A subcontract required the second-tier sub to include the project owner and general contractor as additional insured parties. But the second-tier sub’s insurance policy had a “privity endorsement,” which allows additional insured status only for those in privity with the insured party, i.e., the first-tier sub.

When an injured worker sued the owner, GC and first-tier sub, the owner and GC demanded that the second-tier sub’s carrier defend and indemnify them from the injured worker claim. But the federal Second Circuit Court of Appeal, applying New York law, has held otherwise.

First, the appellate court noted that interpretation of the policy must come from the policy itself, and not from the subcontract. Thus, if the policy does not provide the coverage sought, it does not matter that the subcontract required the policy holder to furnish such coverage. Failure to provide the required coverage might be a breach of contract, but that situation would not effect a change in the insurance policy.

Second, the parties argued the meaning and effect of an “Automatic Status Heading” within the declarations section. The first-tier sub’s carrier argued that the Automatic Status Heading meant that the owner would automatically become an additional insured if required by contract. But the Court of Appeal held that, to construe the Automatic Status Heading as argued by the first-tier carrier, would entirely negate the privity endorsement. The standard rule in construing any contract, including contracts for insurance, is that courts must avoid construing the contract so as to “render meaningless” any particular portion. If the Automatic Status Header were to be read to automatically include the owner or any other party entitled by contract to additional insured status, then the privity endorsement would be totally negated.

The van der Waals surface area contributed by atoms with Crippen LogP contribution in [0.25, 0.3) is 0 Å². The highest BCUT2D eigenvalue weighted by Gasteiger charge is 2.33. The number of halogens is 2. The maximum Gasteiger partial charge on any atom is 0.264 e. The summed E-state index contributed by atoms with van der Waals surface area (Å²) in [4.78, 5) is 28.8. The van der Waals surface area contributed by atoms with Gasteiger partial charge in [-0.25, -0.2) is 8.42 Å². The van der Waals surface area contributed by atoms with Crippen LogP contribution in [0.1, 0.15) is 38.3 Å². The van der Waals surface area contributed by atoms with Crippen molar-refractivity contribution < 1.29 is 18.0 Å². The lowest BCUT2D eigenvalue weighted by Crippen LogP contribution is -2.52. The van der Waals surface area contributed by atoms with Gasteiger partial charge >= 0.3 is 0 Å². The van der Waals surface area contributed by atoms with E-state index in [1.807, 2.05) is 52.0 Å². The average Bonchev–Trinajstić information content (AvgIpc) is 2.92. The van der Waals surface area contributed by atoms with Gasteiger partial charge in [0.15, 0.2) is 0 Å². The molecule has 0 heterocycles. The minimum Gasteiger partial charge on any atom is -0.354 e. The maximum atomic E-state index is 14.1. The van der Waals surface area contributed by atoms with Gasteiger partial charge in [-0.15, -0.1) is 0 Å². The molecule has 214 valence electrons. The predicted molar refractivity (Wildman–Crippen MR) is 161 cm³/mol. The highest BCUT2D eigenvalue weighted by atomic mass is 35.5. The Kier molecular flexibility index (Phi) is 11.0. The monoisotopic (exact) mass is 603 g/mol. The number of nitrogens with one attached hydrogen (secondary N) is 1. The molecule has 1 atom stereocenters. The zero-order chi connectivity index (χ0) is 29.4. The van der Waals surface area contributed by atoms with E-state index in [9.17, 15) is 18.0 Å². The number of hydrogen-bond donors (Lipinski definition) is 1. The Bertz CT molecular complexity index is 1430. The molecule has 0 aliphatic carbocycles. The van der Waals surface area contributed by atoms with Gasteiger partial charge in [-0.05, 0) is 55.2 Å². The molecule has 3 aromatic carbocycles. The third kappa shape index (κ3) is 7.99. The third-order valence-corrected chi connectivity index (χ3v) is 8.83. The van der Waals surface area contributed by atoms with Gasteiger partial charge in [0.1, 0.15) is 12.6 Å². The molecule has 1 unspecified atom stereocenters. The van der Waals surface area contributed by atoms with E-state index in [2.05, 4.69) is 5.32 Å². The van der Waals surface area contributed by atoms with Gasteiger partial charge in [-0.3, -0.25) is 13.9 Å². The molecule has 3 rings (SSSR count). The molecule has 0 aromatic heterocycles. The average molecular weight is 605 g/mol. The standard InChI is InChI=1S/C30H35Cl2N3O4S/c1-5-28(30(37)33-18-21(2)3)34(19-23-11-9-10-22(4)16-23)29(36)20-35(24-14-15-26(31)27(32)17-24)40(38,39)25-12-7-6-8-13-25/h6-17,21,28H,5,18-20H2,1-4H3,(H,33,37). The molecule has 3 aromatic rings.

This is a reminder to (a) understand the full scope of pertinent policies, and (b) ensure that certificates of insurance include all proper additional insured designations. (Item (b) effectively requires the insurance broker, having access to the policy and issuing the certificate, to verify the additional insured status.)

The case is Cincinnati Ins. Co. v. Harleysville Ins. Co., 2017 U.S. App. LEXIS 19275 (Oct. 4, 2017).